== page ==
*Parise: His numbers are strong across the board, as one would expect. But what’s nice is that the numbers reflect exactly the kind of player he is. In terms of possession and scoring chances he’s elite — top 40 in both cases. In terms of production (goals, assists, points), he dips down to a borderline first-liner/top-end second-liner.
*Pominville: He’s interesting in that the numbers show he’s a clear first-line forward when it comes to possession, goals, assists and points. But scoring chances? He’s below average, ranking around 250th of the 390 forwards. That could indicate Pominville gets a lot of second assists to boost his totals — and that he’s good at making the most of his scoring chances.
If you’re interested about other NHL/Wild players, we suggest you get lost in the maze of the drop-down menu. Bring a box of tissues if you look at Dany Heatley.
With Ricky Rubio, Kevin Martin and Nikola Pekovic all out with injuries, and with other key players from a year ago either traded or dispatched — as we wrote the other day, the top seven in minutes played this year for the Wolves is completely different from the top seven in minutes played last year — Minnesota went from a .500 team that had a chance to win almost every game to a squad that couldn’t compete most nights.
When Pekovic returned a week ago, there were glimpses of more watchable basketball. On offense, he creates space and works the glass. He’s never been a great defensive player, but he’ll give a credible effort and take up space. He gave the Wolves better flow on both ends.
Another piece returned Wednesday, with Martin coming back and getting 21 points in his return. Just like Pek, Martin creates space on offense, scores in a way nobody else on the roster can score, and at least knows where he is supposed to be on the defensive end even if he’s limited.
The result was a 110-98 win over Boston. Yes, the Celtics looked like a tired team in the final game of a six-game road trip. Even at full strength, Boston is a bad team. But the Wolves, on many nights before the return of Pek and Martin, struggled against any team — good, bad, tired, fresh, you name it.
We at least have a glimpse, now, of the preseason vision. Andrew Wiggins is more fully developed now than he was three months ago. Shabazz Muhammad, who is out with an injury as well, looks to be another key piece going forward. Zach LaVine, raw but with ability, showed Wednesday when he can do in spurts.
The Wolves were in control of the entire second half — and had enough fun for Thad Young to play with Wiggins’ ear in the postgame locker room interview session.
When the Wolves get Rubio and Muhammad back, we still don’t think they will “shock a lot of people,” as Martin said the Wolves were poised to do before all the injuries.
But already Wednesday, they looked competent and played their most watchable game in months.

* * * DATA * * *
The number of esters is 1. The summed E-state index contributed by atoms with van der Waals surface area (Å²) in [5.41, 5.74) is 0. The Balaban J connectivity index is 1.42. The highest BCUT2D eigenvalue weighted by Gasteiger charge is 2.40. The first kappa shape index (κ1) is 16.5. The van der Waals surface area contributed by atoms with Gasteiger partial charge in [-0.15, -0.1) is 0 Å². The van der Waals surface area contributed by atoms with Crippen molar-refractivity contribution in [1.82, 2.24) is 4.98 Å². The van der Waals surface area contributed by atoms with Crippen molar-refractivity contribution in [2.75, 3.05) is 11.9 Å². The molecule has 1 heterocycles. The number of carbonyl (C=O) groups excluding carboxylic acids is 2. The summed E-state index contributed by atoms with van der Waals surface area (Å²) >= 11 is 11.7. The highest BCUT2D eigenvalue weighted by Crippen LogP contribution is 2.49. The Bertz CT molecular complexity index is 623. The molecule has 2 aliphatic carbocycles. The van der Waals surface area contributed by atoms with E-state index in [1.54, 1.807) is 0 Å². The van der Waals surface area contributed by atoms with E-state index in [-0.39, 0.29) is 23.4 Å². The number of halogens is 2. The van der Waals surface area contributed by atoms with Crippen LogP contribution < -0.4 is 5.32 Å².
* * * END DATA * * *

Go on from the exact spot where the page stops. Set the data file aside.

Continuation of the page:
Former Wolves boss David Kahn was a sportswriter in his past life … and now he is one again. He’s been writing recently for Bloomberg, weighing in on a number of sports topics.
His latest thoughts, which came out Wednesday, center around arena size in sports — more specifically in the NBA, and most specifically in Milwaukee.
Kahn’s argues that a small-market team like the Bucks doesn’t need the same size arena as a big-market team like the Lakers. Wisconsin Gov. Scott Walker announced this week that he proposes to both cut funding to UW schools by $300 million while also authorizing $220 million in state bonds for a new Bucks arena that could cost up to $500 million, which seems like a cool priority.
Kahn argues that a smaller arena would cost less and create more seating demand. Just how small? Per Kahn:
This isn’t just about Milwaukee: If a new or remodeled arena in a similarly small, oversaturated market calls for anything larger than 12,500 seats, then it does so at its (and the public’s) peril. The construction savings would be enormous — 12,500 seats requires only one seating level (no club level or upper deck) and only one large, well-designed public concourse, not multiple concourses, also reducing points of sale. Not all arena projects are priced the same — land, labor and finishes play significant roles in cost — but the elimination of 25 percent of square footage from a $500 million arena project should roughly correspond to a similar amount of savings. In Milwaukee, that 35 percent reduction in seating capacity would increase demand over supply when the team is winning and help protect the downside when it’s not.
There seems to be some logic here, but 12,500? That seems really small. Kahn holds up Cameron Indoor Stadium at Duke as an example of what happens when you control seating supply (though, you know, demand there is also helped by winning).
Overall, we’d say this isn’t a worse idea than drafting Jonny Flynn instead of Steph Curry. But we can’t say we fully endorse it, either.
|New England||2/1/15 5:30 PM|
|LA Clippers||7:00 PM|
|Golden State||8:00 PM|
|St. Louis||6:00 PM|
|Oregon State||9:00 PM|
|Kent State||9:00 PM|
|Canisius||44||2nd Half 15:13|
|Coll of Charleston||6:00 PM|
|(19) Princeton||6:00 PM|
|(9) Florida State||6:00 PM|
|Wichita State||7:00 PM|
|Missouri State||7:05 PM|
|(11) Arizona State||8:00 PM|